Photo via Wikipedia 

Walking through the Royal Alcázar Palace of Seville, Spain is like walking through the hard evidence of the city’s historical evolution. Art and architectural designs can be seen throughout the palace from the Arabic period, the late Middle Ages, the Renaissance, Baroque and the XIX century. It was originally a Moorish fort before it became a palace, and is now said to be currently the oldest royal palace still in use in Europe. Aside from the lasting architecture and art pieces visitors will enjoy getting to know the different periods of Spain through important characters of the time, such as al-Mutamid, the XI century monarch and poet from Seville, and they can also wander through the extensive gardens within the palace walls.

alcazar 2

Photo via Hole in the Donut Cultural Travel

A visit to the palace is free for residents of Seville, but tourists from the rest of Spain and from around the world need to purchase entry tickets. A regular ticket is 9.50 euros, but there is a student discount so for those studying abroad or perhaps on spring break, the fee is only 2 euros. The palace is a UNESCO World Heritage site, since 1987, and it’s heritage and history are often it’s main draw in for tourists, but there are however often other events and activities that bring people to visit, such as concerts, expeditions, book launch events, and sometimes holiday or festival activities.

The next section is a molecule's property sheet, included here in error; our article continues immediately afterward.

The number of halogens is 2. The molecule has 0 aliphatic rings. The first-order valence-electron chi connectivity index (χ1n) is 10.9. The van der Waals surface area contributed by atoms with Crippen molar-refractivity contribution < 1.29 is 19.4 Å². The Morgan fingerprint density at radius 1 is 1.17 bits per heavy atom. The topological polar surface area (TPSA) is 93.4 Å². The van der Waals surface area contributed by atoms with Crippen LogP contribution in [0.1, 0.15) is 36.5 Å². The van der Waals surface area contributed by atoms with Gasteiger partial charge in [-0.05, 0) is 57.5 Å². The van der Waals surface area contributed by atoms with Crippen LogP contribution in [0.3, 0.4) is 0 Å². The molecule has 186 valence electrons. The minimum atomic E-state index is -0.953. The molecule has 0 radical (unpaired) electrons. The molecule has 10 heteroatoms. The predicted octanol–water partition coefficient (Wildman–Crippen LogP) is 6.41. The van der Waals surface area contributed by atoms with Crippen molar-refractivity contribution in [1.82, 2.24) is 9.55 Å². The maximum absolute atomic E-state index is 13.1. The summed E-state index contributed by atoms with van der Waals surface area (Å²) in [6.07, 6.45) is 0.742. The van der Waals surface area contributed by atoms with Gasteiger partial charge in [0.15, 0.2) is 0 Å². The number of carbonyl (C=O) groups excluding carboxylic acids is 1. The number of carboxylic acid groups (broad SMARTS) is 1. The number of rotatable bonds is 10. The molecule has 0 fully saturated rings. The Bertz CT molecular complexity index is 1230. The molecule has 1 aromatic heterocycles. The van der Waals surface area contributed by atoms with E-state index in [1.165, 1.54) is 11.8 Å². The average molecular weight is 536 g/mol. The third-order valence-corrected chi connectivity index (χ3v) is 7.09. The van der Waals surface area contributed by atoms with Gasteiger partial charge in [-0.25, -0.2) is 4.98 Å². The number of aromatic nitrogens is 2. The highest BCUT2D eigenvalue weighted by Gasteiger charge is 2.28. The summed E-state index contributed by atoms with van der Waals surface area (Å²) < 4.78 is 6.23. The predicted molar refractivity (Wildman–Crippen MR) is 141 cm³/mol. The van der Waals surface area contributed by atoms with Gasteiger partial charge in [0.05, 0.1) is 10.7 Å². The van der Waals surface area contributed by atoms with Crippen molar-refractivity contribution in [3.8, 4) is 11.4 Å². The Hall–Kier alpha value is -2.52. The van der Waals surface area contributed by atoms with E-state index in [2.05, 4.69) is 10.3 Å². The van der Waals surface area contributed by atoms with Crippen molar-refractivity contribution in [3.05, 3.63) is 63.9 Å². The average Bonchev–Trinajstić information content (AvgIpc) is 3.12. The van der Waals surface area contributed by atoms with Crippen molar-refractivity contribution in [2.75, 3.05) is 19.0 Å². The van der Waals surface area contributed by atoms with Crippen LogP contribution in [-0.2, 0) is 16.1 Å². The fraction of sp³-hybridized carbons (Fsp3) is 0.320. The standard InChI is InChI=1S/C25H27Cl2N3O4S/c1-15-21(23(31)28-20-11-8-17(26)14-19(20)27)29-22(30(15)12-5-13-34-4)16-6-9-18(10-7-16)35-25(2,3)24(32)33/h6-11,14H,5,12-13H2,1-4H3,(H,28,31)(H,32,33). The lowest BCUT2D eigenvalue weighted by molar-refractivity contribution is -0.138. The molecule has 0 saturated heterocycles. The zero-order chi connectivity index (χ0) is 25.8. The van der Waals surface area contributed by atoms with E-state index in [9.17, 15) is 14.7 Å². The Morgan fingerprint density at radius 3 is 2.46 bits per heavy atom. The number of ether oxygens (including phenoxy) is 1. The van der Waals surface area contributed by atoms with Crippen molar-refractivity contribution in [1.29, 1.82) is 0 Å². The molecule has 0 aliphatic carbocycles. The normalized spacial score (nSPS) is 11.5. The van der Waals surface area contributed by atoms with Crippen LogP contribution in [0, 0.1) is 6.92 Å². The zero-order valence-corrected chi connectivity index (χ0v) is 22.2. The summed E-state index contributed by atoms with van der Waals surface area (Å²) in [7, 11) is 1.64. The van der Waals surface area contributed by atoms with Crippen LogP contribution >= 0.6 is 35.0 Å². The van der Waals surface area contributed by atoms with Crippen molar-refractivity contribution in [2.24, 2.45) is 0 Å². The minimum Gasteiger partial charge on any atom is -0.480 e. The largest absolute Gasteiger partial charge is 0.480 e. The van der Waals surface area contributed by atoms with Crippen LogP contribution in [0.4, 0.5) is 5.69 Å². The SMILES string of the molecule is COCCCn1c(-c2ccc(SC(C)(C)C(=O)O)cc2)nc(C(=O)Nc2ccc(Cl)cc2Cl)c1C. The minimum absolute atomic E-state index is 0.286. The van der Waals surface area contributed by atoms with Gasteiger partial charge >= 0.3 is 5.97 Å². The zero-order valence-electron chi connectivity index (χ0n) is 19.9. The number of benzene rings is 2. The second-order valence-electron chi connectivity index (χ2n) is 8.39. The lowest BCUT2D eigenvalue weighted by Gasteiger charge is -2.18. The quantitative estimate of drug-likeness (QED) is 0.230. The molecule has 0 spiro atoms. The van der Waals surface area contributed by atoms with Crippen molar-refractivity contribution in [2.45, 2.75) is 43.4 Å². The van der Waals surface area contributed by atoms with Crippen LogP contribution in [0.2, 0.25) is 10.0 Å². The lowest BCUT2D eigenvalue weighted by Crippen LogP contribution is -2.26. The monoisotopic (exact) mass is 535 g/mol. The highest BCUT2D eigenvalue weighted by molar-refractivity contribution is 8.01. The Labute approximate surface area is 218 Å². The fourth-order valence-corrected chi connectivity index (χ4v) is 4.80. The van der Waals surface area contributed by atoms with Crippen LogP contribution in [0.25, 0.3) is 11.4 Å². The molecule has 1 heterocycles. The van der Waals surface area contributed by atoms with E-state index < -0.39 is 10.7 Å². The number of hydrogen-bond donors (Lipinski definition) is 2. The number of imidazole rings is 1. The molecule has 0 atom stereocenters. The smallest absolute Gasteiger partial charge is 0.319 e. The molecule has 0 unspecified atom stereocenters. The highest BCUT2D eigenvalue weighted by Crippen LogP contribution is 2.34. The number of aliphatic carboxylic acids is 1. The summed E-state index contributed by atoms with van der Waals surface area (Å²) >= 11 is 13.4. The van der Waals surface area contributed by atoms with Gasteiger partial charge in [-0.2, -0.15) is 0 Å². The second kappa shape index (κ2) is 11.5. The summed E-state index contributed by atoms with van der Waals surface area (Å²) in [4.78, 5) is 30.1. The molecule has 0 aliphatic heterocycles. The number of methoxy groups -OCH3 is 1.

The best time to visit Seville is in the spring, as the weather is ideal and the summer vacationers aren’t there yet, and also not only does the spring season have the most festivals in the city, but it is also the time when the orange blossom is out and the subtle, sweet smell fills the city.

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Will you visit the Royal Alcázar Palace?


American by chance, but Roman by choice, Sarah is currently feeding her adventurous soul with expatriatism and pizza. Her finest moments are always on the wrong bus with a backpack and an upside down map, waiting to see what the world’s got for her next, so long as she can blog about it. She likes writing more than talking, dolphins more than humans, old movies more than new, and Rome more than anything else.



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